• 30.
    Kallio, Tomi J.
    et al.
    University of Turku, Finland.
    Kuoppakangas, Päivikki
    University of Turku, Finland.
    Bandwagoning municipal enterprises: institutional isomorphism and the search for the Third Way2013In: Policy Studies, ISSN 0144-2872, E-ISSN 1470-1006, Vol. 34, no 1, p. 19-35Article in journal (Refereed)
    Abstract [en]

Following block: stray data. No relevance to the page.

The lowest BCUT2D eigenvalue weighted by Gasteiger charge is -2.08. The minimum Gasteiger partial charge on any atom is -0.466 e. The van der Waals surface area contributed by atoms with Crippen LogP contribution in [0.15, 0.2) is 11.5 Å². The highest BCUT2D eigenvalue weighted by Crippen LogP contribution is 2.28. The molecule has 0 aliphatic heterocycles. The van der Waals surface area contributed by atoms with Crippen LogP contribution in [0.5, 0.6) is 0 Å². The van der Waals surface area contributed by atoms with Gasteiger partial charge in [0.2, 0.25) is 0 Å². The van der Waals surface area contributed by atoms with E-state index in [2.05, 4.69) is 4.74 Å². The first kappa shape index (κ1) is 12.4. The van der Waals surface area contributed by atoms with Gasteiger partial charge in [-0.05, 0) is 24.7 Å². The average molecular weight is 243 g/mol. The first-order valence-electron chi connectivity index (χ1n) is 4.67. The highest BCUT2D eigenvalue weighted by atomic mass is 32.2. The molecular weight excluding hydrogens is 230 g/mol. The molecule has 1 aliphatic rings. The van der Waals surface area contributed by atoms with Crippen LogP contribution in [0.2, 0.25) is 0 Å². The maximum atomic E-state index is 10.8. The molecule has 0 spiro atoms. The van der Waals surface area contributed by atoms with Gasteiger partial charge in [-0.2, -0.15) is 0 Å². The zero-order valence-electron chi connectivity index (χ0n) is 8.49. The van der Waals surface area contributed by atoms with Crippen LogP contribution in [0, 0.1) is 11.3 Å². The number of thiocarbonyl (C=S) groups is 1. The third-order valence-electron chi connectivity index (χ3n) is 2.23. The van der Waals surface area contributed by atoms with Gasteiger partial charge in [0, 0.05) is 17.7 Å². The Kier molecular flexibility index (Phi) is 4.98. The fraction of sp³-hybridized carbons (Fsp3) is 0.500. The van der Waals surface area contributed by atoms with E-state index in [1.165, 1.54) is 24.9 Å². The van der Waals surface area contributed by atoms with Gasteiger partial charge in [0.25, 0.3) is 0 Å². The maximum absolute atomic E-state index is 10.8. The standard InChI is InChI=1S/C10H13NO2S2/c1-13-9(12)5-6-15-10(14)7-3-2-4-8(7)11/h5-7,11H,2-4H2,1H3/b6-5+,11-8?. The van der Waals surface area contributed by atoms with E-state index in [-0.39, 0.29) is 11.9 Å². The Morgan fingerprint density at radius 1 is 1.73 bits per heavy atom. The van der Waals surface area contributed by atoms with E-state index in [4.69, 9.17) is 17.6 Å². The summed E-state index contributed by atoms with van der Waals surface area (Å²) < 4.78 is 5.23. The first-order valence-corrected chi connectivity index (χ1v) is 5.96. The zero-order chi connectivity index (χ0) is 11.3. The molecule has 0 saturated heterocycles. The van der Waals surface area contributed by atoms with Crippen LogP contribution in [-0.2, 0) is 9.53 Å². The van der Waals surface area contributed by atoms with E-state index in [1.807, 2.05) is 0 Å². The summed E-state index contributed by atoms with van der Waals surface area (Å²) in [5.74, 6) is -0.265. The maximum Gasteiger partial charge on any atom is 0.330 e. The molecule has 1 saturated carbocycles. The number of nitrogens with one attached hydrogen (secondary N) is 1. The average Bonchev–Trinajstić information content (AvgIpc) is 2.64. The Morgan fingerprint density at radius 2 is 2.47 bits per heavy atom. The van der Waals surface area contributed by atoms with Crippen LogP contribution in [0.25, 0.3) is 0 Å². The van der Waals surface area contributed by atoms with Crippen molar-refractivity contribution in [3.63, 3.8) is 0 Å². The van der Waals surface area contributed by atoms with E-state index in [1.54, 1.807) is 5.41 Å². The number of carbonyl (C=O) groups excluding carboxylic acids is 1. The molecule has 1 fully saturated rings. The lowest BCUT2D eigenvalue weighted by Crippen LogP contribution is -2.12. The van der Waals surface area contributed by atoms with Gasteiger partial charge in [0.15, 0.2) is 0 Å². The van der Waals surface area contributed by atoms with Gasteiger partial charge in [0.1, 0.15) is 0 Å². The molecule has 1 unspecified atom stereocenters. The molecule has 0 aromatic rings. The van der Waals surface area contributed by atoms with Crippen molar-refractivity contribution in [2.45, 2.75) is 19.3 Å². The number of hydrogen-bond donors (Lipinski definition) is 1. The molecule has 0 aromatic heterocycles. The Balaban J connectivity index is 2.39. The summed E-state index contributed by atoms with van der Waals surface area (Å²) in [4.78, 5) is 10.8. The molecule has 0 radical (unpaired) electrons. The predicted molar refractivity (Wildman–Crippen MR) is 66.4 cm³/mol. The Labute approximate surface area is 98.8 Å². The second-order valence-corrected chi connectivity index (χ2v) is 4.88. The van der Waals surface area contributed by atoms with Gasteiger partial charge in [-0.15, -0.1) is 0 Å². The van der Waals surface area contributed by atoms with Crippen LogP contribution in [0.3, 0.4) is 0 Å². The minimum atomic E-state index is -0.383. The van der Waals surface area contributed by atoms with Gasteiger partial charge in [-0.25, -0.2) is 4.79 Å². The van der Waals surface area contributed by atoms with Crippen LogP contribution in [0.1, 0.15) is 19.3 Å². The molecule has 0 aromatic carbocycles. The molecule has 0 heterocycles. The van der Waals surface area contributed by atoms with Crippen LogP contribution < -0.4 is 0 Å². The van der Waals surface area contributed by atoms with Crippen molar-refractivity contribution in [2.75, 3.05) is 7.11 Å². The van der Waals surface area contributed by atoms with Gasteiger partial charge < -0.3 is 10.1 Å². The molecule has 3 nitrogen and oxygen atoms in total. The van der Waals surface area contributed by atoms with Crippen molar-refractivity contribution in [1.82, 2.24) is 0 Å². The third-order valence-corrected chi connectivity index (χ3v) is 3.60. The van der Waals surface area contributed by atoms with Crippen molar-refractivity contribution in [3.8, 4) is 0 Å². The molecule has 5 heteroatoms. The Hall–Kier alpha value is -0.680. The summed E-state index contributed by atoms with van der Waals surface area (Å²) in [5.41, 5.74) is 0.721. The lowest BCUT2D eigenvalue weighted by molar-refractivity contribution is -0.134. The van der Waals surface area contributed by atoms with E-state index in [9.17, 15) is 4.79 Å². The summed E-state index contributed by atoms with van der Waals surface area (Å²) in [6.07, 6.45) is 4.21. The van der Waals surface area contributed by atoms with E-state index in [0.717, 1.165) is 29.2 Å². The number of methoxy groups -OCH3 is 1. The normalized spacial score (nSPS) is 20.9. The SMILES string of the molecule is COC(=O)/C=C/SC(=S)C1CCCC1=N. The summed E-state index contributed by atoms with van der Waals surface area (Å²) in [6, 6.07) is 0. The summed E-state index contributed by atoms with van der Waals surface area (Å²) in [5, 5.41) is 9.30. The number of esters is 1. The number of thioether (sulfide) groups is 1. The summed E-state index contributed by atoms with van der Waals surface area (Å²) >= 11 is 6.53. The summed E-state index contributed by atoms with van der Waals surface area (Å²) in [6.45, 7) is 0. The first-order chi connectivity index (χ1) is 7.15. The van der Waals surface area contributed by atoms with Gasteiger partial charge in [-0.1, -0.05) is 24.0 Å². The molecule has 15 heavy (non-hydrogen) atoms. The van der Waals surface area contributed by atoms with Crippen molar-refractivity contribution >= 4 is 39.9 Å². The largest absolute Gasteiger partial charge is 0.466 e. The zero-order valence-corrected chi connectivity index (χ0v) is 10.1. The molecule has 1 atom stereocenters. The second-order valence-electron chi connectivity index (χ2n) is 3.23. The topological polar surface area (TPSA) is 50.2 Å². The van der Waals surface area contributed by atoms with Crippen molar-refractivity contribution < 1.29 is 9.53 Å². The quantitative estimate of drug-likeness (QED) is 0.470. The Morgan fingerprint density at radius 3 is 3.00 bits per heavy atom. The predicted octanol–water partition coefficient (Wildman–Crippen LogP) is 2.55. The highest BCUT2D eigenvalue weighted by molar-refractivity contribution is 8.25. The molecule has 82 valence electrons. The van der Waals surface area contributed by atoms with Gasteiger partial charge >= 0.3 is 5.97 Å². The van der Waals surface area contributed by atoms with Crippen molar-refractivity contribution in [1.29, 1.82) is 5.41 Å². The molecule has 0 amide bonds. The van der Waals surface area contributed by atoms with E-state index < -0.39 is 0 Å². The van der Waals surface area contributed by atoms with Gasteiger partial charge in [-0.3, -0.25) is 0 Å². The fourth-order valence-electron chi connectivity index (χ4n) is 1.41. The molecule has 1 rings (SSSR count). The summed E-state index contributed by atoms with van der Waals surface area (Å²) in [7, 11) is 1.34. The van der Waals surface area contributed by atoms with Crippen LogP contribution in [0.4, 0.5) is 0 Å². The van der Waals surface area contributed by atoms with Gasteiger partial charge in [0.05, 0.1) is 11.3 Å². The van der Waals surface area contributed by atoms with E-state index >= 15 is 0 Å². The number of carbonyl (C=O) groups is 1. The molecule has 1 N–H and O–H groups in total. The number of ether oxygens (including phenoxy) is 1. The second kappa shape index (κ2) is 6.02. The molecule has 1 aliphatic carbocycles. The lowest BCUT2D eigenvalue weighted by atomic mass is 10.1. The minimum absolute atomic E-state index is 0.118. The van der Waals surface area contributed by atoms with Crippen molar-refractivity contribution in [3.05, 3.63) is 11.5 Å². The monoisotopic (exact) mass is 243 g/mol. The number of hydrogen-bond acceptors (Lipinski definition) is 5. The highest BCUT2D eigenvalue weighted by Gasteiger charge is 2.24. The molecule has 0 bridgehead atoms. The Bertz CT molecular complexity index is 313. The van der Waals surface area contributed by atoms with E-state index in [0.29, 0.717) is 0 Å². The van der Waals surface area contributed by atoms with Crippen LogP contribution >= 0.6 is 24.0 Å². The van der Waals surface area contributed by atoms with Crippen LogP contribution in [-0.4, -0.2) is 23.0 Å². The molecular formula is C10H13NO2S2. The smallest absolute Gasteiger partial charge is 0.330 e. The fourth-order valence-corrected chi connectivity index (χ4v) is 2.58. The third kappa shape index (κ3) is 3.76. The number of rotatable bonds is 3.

During the last decade, the number of municipal enterprises in Finland has almost tripled. This paper attempts to understand the phenomenon related to the recent mushrooming of municipal enterprises. This is done by three empirical case analyses of university hospital laboratories. In two of the three case organisations, there is very little indication that any strategy or other rational reasoning would explain the adoption of municipal enterprise form, and the analysis suggests that institutional isomorphism plays an essential role in the adoption of the municipal enterprise form. Moreover, there are signs that the search for the Third Way’ of some local politicians, especially in the case of some early mover organisations, like the third case organisation of this study, might have triggered the development which has led to the bandwagon effect. The popularity of New Public Management (NPM) and the promises of the NPM mantra, suggesting, e.g. efficiency, cost-effectiveness and more flexible management, might lead the public administration decision-makers to believe in the superiority of certain business-like organisational forms. However, the decision-makers themselves might be surprised to learn how thin the evidence to back up the expectations concerning NPM reforms might be. The organisational transformation, such as the adoption of the municipal enterprise form, might lead to an outcome where public organisations become increasingly similar without necessarily becoming more efficient.